Remembering Gene Wilder, 1933-2016

We’re saddened to report that actor Gene Wilder has passed away at age 83.

Born Jerome Silberman in Milwaukee, he began acting while still a child, and eventually attended the Old Vic Theater school in Bristol, England. He continued his training back in the U.S., studying with Lee Strasberg, and supplementing his income by teaching fencing. After a decade in theater he became a breakout film star for his supporting turn as blanket-loving Leo Bloom in Mel Brooks’ The Producers.

A few years later, he became an icon to generations of children when he starred as a reclusive candy maker in Willy Wonka and the Chocolate Factory. From his somersaulting entrance to his snarky asides to the kids to his heartfelt rendition of “Pure Imagination”, Wilder made Willy Wonka a thorny, loving, and completely unpredictable mentor-figure to impoverished Charlie Bucket, and proving that a children’s movie could embrace moments of darkness without sacrificing heart.

The entrance was particularly important:

I’d like to come out of the door carrying a cane and then walk toward the crowd with a limp. After the crowd sees Willy Wonka is a cripple, they all whisper to themselves and then become deathly quiet. As I walk toward them, my cane sinks into one of the cobblestones I’m walking on and stands straight up, by itself; but I keep on walking, until I realize that I no longer have my cane. I start to fall forward, and just before I hit the ground, I do a beautiful forward somersault and bounce back up, to great applause.

The reason for this elaborate entrance? “…from that time on, no one will know if I’m lying or telling the truth.”

1974 saw the release of two more comedies with Mel Brooks: the Western spoof Blazing Saddles, and what is probably the greatest sci-fi satire of all time, Young Frankenstein. In both of these films, Wilder infused ridiculous roles with a surprising sweetness and even pathos, creating enduring characters rather than one-dimensional caricatures.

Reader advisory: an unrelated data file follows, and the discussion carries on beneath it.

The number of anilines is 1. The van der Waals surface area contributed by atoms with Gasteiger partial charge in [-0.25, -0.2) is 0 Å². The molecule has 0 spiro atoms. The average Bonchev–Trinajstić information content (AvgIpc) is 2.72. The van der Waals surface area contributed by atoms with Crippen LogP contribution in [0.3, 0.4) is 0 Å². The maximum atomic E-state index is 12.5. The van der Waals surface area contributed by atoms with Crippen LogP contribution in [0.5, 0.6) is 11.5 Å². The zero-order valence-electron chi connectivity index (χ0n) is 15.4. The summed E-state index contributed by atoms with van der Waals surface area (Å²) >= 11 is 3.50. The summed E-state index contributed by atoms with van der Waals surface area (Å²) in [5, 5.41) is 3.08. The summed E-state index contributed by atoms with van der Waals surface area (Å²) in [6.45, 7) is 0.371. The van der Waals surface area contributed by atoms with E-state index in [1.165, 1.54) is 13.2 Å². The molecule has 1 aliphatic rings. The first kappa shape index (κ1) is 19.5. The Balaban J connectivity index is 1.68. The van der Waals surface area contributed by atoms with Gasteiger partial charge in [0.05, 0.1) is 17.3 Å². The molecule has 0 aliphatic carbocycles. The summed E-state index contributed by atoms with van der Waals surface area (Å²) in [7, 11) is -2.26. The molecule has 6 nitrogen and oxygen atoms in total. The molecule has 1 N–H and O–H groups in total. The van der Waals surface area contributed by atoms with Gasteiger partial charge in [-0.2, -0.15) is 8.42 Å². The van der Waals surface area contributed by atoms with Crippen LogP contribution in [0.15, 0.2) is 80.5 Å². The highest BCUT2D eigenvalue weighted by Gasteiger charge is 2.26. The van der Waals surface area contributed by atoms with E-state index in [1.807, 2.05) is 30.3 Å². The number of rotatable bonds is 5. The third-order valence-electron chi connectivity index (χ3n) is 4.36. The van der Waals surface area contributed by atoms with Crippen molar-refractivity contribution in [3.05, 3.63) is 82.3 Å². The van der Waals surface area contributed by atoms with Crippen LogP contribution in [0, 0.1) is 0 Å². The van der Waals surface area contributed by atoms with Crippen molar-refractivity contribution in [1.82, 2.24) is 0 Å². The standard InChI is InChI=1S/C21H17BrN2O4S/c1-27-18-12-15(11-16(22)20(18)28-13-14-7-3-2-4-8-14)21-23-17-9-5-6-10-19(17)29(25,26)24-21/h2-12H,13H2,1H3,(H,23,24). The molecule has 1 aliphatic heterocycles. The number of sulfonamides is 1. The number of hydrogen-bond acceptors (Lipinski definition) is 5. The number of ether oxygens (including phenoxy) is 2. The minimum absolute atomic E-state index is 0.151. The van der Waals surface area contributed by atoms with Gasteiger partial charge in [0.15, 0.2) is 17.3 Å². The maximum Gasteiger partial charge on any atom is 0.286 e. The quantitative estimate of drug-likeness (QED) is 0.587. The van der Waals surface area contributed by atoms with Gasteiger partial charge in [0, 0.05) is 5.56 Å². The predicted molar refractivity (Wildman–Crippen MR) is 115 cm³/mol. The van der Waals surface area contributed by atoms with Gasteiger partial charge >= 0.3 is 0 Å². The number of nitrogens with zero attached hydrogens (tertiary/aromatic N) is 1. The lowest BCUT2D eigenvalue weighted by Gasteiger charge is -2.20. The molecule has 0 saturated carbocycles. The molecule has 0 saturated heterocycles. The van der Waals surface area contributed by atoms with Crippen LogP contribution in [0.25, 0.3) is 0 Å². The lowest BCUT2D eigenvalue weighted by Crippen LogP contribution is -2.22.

Wilder starred in a series of comedies with Richard Pryor which, at their best, probed race relations through increasingly wacky situations. Of these, 1978’s Silver Streak and 1980’s Stir Crazy were both the strongest artistically, and massive box office hits.

Gene Wilder was married four times, to actress-playwright Mary Mercier, Mary Joan Schutz, legendary comedian-writer Gilda Radner, and Karen Boyer. After nursing Radner during her long fight with ovarian cancer, he took fewer acting roles, instead devoting himself to raising funds and awareness of cancer through Gilda’s Club, which offers emotional support, education, and advocacy to people with cancer and their loved ones.

Wilder is survived by Karen Boyer and his nephew, Jordan Walker-Pearlman. He contributed unforgettable characters to film, defined many childhoods, shaped countless sense of humor. He is irreplaceable, and his work, both onscreen and as an advocate for those with cancer, is going to inspire people for generations to come.


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